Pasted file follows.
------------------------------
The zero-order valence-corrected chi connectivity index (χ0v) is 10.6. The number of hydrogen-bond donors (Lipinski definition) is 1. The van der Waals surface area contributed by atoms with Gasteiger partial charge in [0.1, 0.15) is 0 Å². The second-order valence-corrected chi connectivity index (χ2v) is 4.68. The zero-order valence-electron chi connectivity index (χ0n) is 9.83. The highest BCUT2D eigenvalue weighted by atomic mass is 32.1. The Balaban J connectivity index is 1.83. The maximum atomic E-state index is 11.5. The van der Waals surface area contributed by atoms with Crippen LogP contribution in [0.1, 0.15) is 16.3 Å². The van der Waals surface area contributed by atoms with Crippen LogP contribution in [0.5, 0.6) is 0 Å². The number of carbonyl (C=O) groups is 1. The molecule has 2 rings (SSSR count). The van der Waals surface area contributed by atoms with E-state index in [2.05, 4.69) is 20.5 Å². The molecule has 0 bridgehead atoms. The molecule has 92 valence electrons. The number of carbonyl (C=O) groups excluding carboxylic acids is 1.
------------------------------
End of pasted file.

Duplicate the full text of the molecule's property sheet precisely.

The zero-order valence-corrected chi connectivity index (χ0v) is 10.6. The number of hydrogen-bond donors (Lipinski definition) is 1. The van der Waals surface area contributed by atoms with Gasteiger partial charge in [0.1, 0.15) is 0 Å². The second-order valence-corrected chi connectivity index (χ2v) is 4.68. The zero-order valence-electron chi connectivity index (χ0n) is 9.83. The highest BCUT2D eigenvalue weighted by atomic mass is 32.1. The Balaban J connectivity index is 1.83. The maximum atomic E-state index is 11.5. The van der Waals surface area contributed by atoms with Crippen LogP contribution in [0.1, 0.15) is 16.3 Å². The van der Waals surface area contributed by atoms with Crippen LogP contribution in [0.5, 0.6) is 0 Å². The number of carbonyl (C=O) groups is 1. The molecule has 2 rings (SSSR count). The van der Waals surface area contributed by atoms with E-state index in [2.05, 4.69) is 20.5 Å². The molecule has 0 bridgehead atoms. The molecule has 92 valence electrons. The number of carbonyl (C=O) groups excluding carboxylic acids is 1.